IFJ Welcomes Release of Two Reporters and Urges Cambodia to Respect Journalists’ Rights

The International Federation of Journalists today welcomed the decision by the Cambodian authorities to release from custody two journalists arrested while covering the migration of Vietnamese refugees into Northern Cambodia.

On 25 July, two journalists, Kevin Doyle, an Irish national and editor-in-chief of The Cambodia Daily and Sok Ratha, Cambodian reporter for Radio Free Asia were detained in Ratanakkiri Province, 588 kilometres northeast of Phnom Penh, by government officials for alleged human trafficking. The journalists had been covering the story of the migration of the Montagnards from Vietnams Central highlands into Cambodia.

“We welcome the release of our colleagues,” said Aidan White, IFJ General Secretary, “but we remain astonished as to why they were detained in the first place. We can only assume that they are the victims of censorship and intolerance on the part of the authorities”.

The two journalists, along with Pen Bunna, of the Cambodian human rights group ADHOC, and his interpreter were finally released yesterday following 48 hours of “secrecy and deception” by the Cambodian authorities. The IFJ monitored the situation closely with its affiliate, the Cambodian Association for Protection of Journalists, who confirmed that early yesterday the two journalists arrived safely in nearby Ratanakiri province and were expected to return to Phnom Penh this morning.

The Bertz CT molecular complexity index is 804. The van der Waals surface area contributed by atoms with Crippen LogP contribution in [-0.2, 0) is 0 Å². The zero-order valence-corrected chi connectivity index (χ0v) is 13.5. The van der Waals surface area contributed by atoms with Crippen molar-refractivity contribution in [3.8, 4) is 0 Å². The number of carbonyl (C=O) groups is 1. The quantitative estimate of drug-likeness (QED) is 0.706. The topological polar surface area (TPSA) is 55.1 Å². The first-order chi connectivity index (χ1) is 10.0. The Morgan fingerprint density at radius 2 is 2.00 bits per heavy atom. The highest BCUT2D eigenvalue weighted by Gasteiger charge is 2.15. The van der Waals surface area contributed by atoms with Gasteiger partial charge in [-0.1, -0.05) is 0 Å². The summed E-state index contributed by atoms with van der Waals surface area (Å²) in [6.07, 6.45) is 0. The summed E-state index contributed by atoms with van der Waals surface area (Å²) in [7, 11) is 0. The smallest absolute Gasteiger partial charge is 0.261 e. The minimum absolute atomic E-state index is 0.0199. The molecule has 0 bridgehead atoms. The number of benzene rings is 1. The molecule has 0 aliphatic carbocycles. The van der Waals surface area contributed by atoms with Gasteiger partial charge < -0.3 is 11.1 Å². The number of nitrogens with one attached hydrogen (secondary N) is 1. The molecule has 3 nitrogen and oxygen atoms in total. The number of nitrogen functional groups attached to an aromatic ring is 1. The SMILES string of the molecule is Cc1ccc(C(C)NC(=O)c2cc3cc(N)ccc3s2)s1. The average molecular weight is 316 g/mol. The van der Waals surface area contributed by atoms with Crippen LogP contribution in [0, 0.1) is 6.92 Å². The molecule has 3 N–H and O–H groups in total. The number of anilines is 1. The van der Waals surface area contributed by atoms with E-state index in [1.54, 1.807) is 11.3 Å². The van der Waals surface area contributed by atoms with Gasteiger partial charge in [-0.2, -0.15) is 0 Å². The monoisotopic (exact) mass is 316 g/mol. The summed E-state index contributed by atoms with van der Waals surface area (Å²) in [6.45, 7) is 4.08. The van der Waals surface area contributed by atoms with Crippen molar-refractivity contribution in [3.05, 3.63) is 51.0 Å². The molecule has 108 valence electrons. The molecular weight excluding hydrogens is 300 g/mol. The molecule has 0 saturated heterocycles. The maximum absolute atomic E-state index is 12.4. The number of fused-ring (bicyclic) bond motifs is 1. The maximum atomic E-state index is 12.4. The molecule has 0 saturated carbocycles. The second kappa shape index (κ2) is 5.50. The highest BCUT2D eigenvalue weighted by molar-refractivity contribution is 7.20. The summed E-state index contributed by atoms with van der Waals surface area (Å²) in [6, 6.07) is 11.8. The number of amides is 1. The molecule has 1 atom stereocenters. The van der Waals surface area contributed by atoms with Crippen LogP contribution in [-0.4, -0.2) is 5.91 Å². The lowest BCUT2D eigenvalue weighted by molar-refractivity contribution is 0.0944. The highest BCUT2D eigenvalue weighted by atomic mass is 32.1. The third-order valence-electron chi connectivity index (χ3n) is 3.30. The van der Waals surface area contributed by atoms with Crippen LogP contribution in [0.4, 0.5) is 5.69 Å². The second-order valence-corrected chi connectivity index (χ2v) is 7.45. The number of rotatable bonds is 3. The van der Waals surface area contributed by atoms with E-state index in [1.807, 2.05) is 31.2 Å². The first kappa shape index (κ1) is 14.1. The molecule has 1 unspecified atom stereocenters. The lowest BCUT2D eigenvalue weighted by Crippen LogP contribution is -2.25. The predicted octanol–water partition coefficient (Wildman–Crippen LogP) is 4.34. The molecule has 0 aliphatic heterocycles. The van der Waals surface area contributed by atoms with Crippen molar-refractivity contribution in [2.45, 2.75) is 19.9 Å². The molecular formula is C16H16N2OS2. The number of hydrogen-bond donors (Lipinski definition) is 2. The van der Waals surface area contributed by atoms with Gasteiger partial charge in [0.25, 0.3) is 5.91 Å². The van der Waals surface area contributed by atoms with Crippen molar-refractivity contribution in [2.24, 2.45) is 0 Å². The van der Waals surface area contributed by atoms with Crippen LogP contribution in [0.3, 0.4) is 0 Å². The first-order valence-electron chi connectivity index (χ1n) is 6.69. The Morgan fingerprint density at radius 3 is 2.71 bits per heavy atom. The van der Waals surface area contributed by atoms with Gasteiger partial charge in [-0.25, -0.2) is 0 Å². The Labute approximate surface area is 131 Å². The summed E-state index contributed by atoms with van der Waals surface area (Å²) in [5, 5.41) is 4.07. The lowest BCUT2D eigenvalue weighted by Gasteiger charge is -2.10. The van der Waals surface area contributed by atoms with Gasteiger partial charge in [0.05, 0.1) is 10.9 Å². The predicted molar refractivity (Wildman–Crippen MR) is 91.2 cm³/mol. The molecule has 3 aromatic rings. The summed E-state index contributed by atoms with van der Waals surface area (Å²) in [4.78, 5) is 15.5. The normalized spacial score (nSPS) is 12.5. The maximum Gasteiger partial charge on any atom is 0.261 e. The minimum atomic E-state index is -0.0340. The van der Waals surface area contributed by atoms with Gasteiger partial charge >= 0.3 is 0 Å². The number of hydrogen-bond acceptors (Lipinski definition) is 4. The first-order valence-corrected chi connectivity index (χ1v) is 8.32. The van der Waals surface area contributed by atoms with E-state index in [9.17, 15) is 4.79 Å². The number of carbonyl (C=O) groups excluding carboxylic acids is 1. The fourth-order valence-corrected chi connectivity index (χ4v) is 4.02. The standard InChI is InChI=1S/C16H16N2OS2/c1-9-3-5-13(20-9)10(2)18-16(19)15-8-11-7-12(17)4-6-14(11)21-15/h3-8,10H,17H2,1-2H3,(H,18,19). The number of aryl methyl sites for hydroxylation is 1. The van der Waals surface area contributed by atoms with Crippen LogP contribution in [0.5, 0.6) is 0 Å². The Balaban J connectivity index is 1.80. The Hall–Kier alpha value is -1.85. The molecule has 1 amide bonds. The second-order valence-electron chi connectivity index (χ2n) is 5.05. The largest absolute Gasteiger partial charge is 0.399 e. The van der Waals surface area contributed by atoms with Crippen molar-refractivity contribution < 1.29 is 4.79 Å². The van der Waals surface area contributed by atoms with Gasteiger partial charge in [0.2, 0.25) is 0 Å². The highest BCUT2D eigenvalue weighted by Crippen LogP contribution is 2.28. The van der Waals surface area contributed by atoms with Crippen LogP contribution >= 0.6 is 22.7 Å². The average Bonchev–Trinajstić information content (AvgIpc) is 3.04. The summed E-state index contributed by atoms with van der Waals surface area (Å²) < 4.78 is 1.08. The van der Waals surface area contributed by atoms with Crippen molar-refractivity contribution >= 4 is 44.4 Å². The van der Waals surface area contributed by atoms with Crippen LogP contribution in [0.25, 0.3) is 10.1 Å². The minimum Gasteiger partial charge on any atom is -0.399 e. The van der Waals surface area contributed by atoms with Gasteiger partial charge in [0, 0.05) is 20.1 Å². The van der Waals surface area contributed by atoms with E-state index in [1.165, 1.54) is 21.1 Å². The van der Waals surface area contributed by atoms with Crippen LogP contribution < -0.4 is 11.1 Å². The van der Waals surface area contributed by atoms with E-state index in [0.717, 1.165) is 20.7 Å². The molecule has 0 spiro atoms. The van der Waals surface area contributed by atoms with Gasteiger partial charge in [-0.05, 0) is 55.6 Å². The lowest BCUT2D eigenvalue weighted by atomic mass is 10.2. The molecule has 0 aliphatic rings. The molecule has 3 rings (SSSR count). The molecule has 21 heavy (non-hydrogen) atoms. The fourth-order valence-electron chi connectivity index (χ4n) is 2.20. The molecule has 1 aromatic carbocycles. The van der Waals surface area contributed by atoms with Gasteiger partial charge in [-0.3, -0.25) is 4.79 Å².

On July 26, during a press conference, Mr. Long Visalo, State Secretary for the Ministry of Foreign Affairs said that “the two journalists had performed illegal tasks beyond the capacity of the profession”, and Mr. General Khieu Sopheak Spokesman for the Interior Ministry said he would “bring charges against the two journalists for human trafficking”.

“Such attempts to harass and intimate journalists are a gross misunderstanding of the essential nature of the profession to work as the watchdogs of society,” said White. “It is essential that the government disown those responsible and give undertakings that journalists will be able to report freely in the future”.

Radio Free Asia stated that it believed the four individuals' arrest was intended to frighten Vietnamese asylum seekers away from Cambodia and prevent the media from reporting on the plight of the Montagnards, who were United States allies in the Vietnam War.

The Cambodia Daily has been reporting aggressively on the plight of the Montagnards. Bowing to international pressure, the Cambodian government, which forged special ties with their Vietnamese counterpart during the Vietnam War, recently began allowing the Montagnards to enter Cambodia.

The IFJ recalls the “brutal killing” of Chou Chetharith, a senior political editor of the royalist Funcinpec party's Ta Prum radio, in October last year, only days after Cambodia's Prime Minister Hun Sen accused the broadcaster of insulting his party.

“Cambodia desperately needs reliable, professional information to create confidence in democracy and to resolve the current crisis. A climate of fear and intimidation will only drive this country backwards.”

To read the IFJ protest letter (27/07/04) to the Cambodian Minister of Information please click here

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The IFJ represents over 500,000 journalists in more than 100 countries

For further information contact IFJ Asia - Pacific on [email protected]

The IFJ represents more than 600,000 journalists in 140 countries

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